That said, investing in the healthcare sector is not as simple as buying a few large-cap stocks and holding them for the long term. We are seeing considerable innovation and disruption across the sector, which we think requires active management.
As a team, we remain positive on the outlook for healthcare for several reasons, including:
(1) with the election results in the US, healthcare investors have better clarity and certainty over the outlook in the mid-term for the sector; (2) expanded healthcare coverage should now occur which will be a positive for the sector; and, (3) while healthcare disruption has been a driver that we have highlighted for some time, COVID-19 has accelerated the greater need for efficiency.
COVID-19 is responsible for many things during 2020, one of which is forcing consumers to demand up-to-date, modern-day healthcare provision. So, for all these reasons and more, change is coming, bringing with it plenty of opportunities for healthcare investors across the market-cap spectrum.
Daniel Mahony, PhD
Daniel joined Polar Capital to set up the Healthcare team in 2007. Prior to joining Polar Capital, he was head of the European healthcare research team at Morgan Stanley, covering the European biotechnology, medical technology and healthcare services sectors.
Previously, Daniel worked in New York for ING Barings Furman Selz following the US biotechnology sector. Before working in the investment field, Daniel worked as a research scientist for seven years with the majority of his time at Schering Plough Corporation in California.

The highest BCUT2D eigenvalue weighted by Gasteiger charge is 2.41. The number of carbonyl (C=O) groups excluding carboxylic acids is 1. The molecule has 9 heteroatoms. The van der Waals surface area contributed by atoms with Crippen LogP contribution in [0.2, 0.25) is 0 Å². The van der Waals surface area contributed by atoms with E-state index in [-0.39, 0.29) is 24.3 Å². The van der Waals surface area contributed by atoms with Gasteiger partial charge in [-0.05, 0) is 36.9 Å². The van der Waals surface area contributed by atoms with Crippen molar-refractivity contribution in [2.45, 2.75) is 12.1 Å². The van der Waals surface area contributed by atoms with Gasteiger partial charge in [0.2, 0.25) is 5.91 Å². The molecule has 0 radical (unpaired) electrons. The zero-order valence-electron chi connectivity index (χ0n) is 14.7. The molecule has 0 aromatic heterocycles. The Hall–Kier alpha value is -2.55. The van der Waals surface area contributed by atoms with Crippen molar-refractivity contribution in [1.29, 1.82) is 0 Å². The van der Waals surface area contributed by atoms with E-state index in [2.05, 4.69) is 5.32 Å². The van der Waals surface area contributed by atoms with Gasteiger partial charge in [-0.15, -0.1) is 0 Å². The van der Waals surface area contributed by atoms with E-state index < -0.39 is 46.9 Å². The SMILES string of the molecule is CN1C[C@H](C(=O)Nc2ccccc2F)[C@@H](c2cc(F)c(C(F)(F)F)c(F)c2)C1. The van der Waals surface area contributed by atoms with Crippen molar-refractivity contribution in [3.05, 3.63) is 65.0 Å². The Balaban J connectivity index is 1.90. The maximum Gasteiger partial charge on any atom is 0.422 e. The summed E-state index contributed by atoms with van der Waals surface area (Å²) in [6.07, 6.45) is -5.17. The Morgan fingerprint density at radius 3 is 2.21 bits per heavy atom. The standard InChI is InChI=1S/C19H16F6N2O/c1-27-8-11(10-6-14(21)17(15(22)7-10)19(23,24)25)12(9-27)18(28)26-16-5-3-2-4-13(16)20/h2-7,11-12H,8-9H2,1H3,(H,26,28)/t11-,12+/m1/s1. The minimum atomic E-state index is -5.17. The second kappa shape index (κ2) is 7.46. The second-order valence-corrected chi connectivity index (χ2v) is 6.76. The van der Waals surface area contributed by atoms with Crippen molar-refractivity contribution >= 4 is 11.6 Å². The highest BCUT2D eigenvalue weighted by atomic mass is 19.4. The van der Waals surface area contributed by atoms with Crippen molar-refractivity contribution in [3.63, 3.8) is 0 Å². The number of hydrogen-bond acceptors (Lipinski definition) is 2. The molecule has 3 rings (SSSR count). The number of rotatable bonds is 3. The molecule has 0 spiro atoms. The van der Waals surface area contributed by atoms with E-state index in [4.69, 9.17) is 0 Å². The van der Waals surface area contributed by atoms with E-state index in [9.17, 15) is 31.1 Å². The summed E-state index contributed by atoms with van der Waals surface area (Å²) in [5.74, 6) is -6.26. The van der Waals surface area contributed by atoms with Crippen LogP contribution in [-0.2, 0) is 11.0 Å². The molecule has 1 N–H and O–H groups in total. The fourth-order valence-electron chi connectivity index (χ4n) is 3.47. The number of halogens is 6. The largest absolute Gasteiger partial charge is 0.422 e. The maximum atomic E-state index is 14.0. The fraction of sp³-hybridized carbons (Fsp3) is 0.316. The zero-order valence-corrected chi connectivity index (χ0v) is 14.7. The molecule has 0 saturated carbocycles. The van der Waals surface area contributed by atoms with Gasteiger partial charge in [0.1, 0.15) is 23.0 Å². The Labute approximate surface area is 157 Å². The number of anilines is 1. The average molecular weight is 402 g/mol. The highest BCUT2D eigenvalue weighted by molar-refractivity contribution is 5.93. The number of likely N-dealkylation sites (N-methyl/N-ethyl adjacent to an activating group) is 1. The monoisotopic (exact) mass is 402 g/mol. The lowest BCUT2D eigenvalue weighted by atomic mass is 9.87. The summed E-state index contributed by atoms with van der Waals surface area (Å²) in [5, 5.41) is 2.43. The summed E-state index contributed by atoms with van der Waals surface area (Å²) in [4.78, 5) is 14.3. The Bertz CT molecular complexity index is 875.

Gareth Powell, CFA
Gareth joined Polar Capital in 2007 to set up the Healthcare team. Prior to Polar Capital, Gareth worked at Framlington, where he began his career in investment management in 1999. Soon afterwards, he joined the Healthcare Team in 2001 and helped launch the Framlington Biotech Fund, which he managed from 2004 until his departure.
Gareth studied biochemistry at Oxford, during which time he worked at Yamanouchi, a leading Japanese pharmaceutical company (later to become Astellas). As well as this, Gareth worked for the Oxford Business School and various academic laboratories including the Sir William Dunn School of Pathology and the Wolfson Institute for Biomedical Research.